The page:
Smartphone apps have invaded all parts of life. Want to know the weather? Check the app. Home security cam? There’s an app for that. Game results? There’s lots of apps for that.
All of that means that smartphone apps are like a reflection of your life. Your location is a no-brainer, even if you don’t add in GPS apps. So are your interests. Your purchases, your entertainment preferences and even your home could be an open book. Your real name, gender, age and address are probably all on there somewhere. If you’ve ever bought anything over your smartphone, your credit card information could be as well.
Some of that information is collected and stored by the smartphone app, either through the registration process or by copying other files stored on your smartphone. Google won’t even let you sign up for their new social service if you don’t give your real name and Google cookies hang around forever.
Some of it is collected and stored automatically by the phone company, whether that’s deliberately or through a bug. Even just having a cell phone means that your location and smartphone’s unique device ID is constantly being recorded and there’s no way you can get around that. That’s for tower routing and billing purposes. However, most mobile companies and apps go way beyond that. Some of them have been pulled into court for that.
There’s also no guarantee that all that information stops with the phone company or the maker of the app and that’s even if your phone isn’t lost, stolen, or hacked. Most smartphone apps don’t have privacy policies. Google and Apple don’t require them. Apple claims that all the apps it offers must ask permission before sending on personal information, but that hasn’t stopped many apps from doing it.
It doesn’t help that there’s no consensus and no regulation. Apple treats the iPhone’s unique device ID as personal information for privacy purposes. Google doesn’t.
One examination of 101 popular apps for iPhones and Android phones showed that more than half transmitted the smartphone’s unique device ID to third parties. That ID is all the information someone needs to relay phone calls through your phone. Nearly as many apps also transmitted the phone’s location. Five of them transmitted gender, age, and other personal details to third parties. There’s no regulation and no specific law against it, yet.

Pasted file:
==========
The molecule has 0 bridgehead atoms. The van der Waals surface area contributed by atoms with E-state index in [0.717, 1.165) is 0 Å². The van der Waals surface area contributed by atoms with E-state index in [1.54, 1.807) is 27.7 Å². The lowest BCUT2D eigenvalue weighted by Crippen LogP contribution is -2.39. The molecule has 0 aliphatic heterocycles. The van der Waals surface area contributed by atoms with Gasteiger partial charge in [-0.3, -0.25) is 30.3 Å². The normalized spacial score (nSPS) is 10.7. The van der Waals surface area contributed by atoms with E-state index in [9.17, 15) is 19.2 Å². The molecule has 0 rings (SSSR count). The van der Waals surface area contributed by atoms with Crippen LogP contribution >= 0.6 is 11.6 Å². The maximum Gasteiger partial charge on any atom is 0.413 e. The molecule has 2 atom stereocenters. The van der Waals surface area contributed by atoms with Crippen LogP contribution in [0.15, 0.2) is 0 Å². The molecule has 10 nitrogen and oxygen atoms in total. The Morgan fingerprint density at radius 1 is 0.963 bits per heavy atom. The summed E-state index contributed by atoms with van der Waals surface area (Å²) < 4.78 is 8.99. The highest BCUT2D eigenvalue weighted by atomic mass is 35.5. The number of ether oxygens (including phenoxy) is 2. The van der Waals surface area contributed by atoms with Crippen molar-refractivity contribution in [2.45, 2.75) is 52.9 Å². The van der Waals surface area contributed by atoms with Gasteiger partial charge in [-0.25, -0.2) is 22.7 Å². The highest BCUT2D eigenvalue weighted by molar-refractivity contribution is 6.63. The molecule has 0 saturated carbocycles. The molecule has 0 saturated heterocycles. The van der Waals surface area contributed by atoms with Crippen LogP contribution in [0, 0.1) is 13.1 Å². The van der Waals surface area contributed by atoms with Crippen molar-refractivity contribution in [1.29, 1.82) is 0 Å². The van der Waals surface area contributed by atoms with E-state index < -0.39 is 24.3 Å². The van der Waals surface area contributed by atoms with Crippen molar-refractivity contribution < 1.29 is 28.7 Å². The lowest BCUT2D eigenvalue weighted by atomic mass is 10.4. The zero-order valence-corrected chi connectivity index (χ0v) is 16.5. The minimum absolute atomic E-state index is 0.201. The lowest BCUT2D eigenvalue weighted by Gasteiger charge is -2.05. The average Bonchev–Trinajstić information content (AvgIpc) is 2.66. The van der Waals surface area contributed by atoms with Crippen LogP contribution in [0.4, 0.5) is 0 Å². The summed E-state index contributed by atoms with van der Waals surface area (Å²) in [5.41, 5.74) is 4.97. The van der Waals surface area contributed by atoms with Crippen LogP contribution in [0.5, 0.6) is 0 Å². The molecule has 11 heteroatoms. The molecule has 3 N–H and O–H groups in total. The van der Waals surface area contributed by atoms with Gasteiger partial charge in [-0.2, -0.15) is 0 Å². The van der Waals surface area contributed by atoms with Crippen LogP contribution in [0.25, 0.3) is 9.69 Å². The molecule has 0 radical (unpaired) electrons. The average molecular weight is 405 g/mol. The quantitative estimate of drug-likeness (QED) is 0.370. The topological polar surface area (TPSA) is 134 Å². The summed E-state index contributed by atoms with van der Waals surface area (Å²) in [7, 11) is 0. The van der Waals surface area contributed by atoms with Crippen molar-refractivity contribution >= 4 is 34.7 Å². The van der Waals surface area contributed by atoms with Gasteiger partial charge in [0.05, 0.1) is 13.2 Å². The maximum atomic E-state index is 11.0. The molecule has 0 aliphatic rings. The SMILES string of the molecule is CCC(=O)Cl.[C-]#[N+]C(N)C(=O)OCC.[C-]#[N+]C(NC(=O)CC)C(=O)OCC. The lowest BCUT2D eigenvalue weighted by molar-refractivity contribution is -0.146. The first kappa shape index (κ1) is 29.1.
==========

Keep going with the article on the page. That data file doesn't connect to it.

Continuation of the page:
Any marketer would love to know your life in that kind of detail. If you’re interested in that, maybe you’d be interested in this? No? Would a coupon change your mind? So a lot of that information goes towards targeted advertising. That’s maybe not so bad when your phone app comes up with coupon codes and special sales for the store you are in. On the other hand, it’s not so good if someone’s hacked into your phone and wants to know what time you’re away from home and for how long.
With all that information out there somewhere, it’s going to be a growing part of evidence for court trials. Sometimes having that information at hand will help your case. But what if your smartphone is seized and searched against your will? The courts still haven’t decided if smartphone privacy should be covered by a separate warrant.
There’s not even a guarantee that a smartphone app isn’t really a Trojan horse. No, not the virus type, which copies and hides itself inside files. The original Trojan horse looked so much like a gift that the Trojans willingly dragged it inside their walls. A lot of smartphone apps look the same way. What’s to say that the useful feed or the entertaining game you got for free wasn’t made solely to catch your interest so it can siphon off your private information? Sometimes “free” can be extremely expensive.
Some app developers have gone a step further. They claim to sell apps which protect your privacy by waiting for your okay each time personal information is sent out. It’s still a new field and no one really knows how well it’s going to work. However, malware which looks like antivirus software has been around for nearly as long as the Internet. There’s nothing stopping app developers from copycatting.
In the end, if you’re going to download smartphone apps, you’re going to have give up some of your privacy. There’s no way around that.
However, you can be smart about how you do it. Sticking to known, trusted companies with solid privacy policies reduces the risk. If you’re looking at an app from a smaller developer, check the buzz online before clicking. Sometimes a little advance research can save you from a big mistake.